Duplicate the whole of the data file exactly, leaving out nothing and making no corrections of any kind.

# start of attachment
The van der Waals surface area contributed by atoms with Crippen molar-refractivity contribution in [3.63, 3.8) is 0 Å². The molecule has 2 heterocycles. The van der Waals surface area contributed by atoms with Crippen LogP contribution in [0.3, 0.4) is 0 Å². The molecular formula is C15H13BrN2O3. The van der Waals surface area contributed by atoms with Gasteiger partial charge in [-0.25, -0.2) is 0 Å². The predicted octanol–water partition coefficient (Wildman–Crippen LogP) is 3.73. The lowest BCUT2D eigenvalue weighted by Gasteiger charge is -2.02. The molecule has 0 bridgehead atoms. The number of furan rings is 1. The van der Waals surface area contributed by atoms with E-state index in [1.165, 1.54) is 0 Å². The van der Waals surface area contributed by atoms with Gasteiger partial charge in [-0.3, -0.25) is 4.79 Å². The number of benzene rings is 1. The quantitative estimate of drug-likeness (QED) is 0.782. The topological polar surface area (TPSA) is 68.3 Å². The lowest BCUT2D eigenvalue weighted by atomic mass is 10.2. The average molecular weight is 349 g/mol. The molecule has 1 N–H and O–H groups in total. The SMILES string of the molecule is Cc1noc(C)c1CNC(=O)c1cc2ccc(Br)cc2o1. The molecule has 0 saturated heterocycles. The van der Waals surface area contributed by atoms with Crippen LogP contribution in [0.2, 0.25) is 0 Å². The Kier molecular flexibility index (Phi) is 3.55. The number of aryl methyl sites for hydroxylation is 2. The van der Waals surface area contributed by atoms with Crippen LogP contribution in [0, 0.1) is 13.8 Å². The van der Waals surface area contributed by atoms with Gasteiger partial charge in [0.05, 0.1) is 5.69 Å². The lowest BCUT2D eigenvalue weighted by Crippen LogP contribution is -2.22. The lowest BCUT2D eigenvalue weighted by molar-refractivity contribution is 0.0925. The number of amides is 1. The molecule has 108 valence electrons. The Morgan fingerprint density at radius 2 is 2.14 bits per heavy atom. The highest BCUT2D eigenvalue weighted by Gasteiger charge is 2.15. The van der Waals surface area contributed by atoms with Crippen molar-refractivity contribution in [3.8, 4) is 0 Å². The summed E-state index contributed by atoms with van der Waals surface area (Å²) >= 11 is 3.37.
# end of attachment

The van der Waals surface area contributed by atoms with Crippen molar-refractivity contribution in [3.63, 3.8) is 0 Å². The molecule has 2 heterocycles. The van der Waals surface area contributed by atoms with Crippen LogP contribution in [0.3, 0.4) is 0 Å². The molecular formula is C15H13BrN2O3. The van der Waals surface area contributed by atoms with Gasteiger partial charge in [-0.25, -0.2) is 0 Å². The predicted octanol–water partition coefficient (Wildman–Crippen LogP) is 3.73. The lowest BCUT2D eigenvalue weighted by Gasteiger charge is -2.02. The molecule has 0 bridgehead atoms. The number of furan rings is 1. The van der Waals surface area contributed by atoms with E-state index in [1.165, 1.54) is 0 Å². The van der Waals surface area contributed by atoms with Gasteiger partial charge in [-0.3, -0.25) is 4.79 Å². The number of benzene rings is 1. The quantitative estimate of drug-likeness (QED) is 0.782. The topological polar surface area (TPSA) is 68.3 Å². The lowest BCUT2D eigenvalue weighted by atomic mass is 10.2. The average molecular weight is 349 g/mol. The molecule has 1 N–H and O–H groups in total. The SMILES string of the molecule is Cc1noc(C)c1CNC(=O)c1cc2ccc(Br)cc2o1. The molecule has 0 saturated heterocycles. The van der Waals surface area contributed by atoms with Crippen LogP contribution in [0.2, 0.25) is 0 Å². The Kier molecular flexibility index (Phi) is 3.55. The number of aryl methyl sites for hydroxylation is 2. The van der Waals surface area contributed by atoms with Crippen LogP contribution in [0, 0.1) is 13.8 Å². The van der Waals surface area contributed by atoms with Gasteiger partial charge in [0.05, 0.1) is 5.69 Å². The lowest BCUT2D eigenvalue weighted by Crippen LogP contribution is -2.22. The lowest BCUT2D eigenvalue weighted by molar-refractivity contribution is 0.0925. The number of amides is 1. The molecule has 108 valence electrons. The Morgan fingerprint density at radius 2 is 2.14 bits per heavy atom. The highest BCUT2D eigenvalue weighted by Gasteiger charge is 2.15. The van der Waals surface area contributed by atoms with Crippen molar-refractivity contribution in [3.8, 4) is 0 Å². The summed E-state index contributed by atoms with van der Waals surface area (Å²) >= 11 is 3.37.